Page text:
Hiring Right the First Time

August 27, 2019

 

Hiring Right the First Time

Posted at 3:35PM • 8/05/19 • Liz Sagaser


A team is only as good as its weakest player.

This statement is true on the field, and it’s true in business. Customer service requires diligence on the part of every member of your staff, from long term full timers to seasonal helpers you add to the 4th quarter payroll.

Unemployment is low, which means the talent pool is smaller than usual. This is great news for the economy — but it means you need to bring your A-game when it comes to recruiting.

 

9 Smart Approaches for Retail Hiring

Referrals are where it’s at. Your top employee(s) probably have friends or family who work in retail, too. Work those connections by asking the most productive and successful members of your team to recommend someone who might be interested in joining your team. If you hire their recommendation, reward them with movie tickets or a gift card to their favorite restaurant.

Reach out to former employees. There is significant value in bringing back an employee who has been an asset to your store in the past. Training will be a cinch, and you already know where they shine, and how to best implement their talent. If circumstances aren’t favorable for their return, ask for a referral, and keep in touch. The retail industry has a high turnover rate in general, but you never know when a favorite former employee might be ready and able to come back.

Go social. When promoting your store on Facebook or Instagram, drop a post once in awhile about what it’s like to work in your shop. Part of building your reputation as an excellent place to work includes celebrating employee birthdays and work anniversaries online, sharing employee successes, introducing newbies, and issuing invitations to apply when you’re hiring.  

Recruit from your competitors. Pay attention to retail environments you visit within a few miles of your business. There is no shame in wooing the competition’s top talent to join your crew. If you experience remarkable service or salesmanship, this person is likely an ideal candidate for an open position on your team: they are already trained, and have proven themselves. If you are lucky enough to nab a talented new hire this way, make sure you ask them to identify the best employees at their former place of work; these names should live in your “future reference” file.

Recruit your customers. Think about customers who shop with you often...the ones you’ve caught helping another customer find an item, or the ones your staff just loves to encounter. Your best customers make great recruits because they already know and like your firm and its products, and they are unlikely to have commute issues. Put up a sign that says, “If you like shopping here, maybe someday you’d like to work here.” Let customers who are potential hires know about the staff discount. The manager should approach a potential candidate one on one to gauge interest, and the opportunity isn’t a fit right now, ask for a referral of “someone like you.”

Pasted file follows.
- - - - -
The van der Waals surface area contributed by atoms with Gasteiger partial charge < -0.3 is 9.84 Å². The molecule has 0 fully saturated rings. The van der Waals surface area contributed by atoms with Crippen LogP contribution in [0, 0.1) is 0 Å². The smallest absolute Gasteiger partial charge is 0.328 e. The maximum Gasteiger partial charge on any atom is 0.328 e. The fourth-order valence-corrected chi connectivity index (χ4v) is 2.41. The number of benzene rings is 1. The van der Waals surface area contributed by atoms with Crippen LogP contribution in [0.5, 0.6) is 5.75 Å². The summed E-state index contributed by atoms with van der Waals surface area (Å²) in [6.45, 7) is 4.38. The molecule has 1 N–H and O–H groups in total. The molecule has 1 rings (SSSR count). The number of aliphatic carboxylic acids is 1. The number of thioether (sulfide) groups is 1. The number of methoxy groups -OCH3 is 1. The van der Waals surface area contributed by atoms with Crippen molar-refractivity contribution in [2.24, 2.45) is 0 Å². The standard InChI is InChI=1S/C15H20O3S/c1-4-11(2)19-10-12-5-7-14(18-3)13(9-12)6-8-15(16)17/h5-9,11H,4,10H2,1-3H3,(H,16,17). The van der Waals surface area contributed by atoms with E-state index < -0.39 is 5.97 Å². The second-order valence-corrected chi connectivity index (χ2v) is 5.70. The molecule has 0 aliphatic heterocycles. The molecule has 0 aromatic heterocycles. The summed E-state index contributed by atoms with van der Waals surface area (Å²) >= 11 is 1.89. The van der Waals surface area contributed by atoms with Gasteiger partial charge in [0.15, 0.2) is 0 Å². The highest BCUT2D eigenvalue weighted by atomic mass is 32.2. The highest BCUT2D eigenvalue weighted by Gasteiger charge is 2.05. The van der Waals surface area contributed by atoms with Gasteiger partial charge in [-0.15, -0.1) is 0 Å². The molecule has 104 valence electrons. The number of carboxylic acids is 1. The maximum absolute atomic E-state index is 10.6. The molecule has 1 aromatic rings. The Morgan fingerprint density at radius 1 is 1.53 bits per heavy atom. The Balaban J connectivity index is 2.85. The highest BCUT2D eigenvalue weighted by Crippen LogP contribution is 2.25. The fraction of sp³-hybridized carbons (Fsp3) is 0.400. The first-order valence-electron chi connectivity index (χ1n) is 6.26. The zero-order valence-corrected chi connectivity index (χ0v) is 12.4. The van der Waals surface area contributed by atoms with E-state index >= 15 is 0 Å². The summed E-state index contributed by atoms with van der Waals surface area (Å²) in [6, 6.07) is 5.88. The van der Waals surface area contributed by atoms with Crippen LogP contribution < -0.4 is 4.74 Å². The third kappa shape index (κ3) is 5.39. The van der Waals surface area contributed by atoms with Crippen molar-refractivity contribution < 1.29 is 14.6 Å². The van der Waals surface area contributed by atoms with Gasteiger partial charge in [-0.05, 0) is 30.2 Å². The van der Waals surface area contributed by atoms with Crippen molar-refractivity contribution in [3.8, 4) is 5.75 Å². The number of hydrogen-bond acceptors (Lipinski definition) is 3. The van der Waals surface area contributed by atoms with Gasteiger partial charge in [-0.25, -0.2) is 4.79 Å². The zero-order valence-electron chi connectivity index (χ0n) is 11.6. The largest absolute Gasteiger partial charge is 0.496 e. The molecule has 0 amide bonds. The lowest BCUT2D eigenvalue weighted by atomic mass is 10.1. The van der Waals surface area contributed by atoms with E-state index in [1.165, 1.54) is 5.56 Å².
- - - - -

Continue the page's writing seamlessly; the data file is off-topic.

Hire same day. In a highly competitive job market, it’s a mistake to let a top candidate leave without getting a “yes” from them. Hiring managers must learn to make assessments quickly (especially when the candidate is a referral or customer) and to make an offer to a top candidate immediately after an interview. Be prepared to discuss important factors a top candidate may be considering, such as scheduling, growth opportunities, and workplace culture.

Seek out part-timers. Not everyone wants a career in retail, but a lot of people enjoy the prospect of part-time work in a field they enjoy. Target retirees, those on military pensions, the disabled, and stay-at-home spouses. In order to get them hooked, you may have to offer them part-time work that precisely fits their schedule initially. Consider offering higher pay if they’re willing to work during your critical peak times. As an example, a retired person willing to work a few weekend shifts a month could make it possible for you to give a dedicated member of your staff a weekend off now and then, which can help contribute to long term retention.

Consider your community. Reach out to community organizations, veteran’s groups, and churches to identify new residents who might have a family member in need of a job. If you are able to hire a differently-abled person through a local organization, you will be enriching someone’s life, and you, your staff, and your customers will likely be blessed in turn.

Modernize the way you recruit. Put a low priority on newspaper ads, job fairs, and large job boards. Be careful about putting up large external “help-wanted” signs. You don’t want to appear desperate to potential candidates, or scare away some customers who may fear you are understaffed. Ask open-ended questions in your interviews, and take the time to learn what drives potential recruits; understanding what makes a new staffer tick will help you with onboarding, management, and retention.



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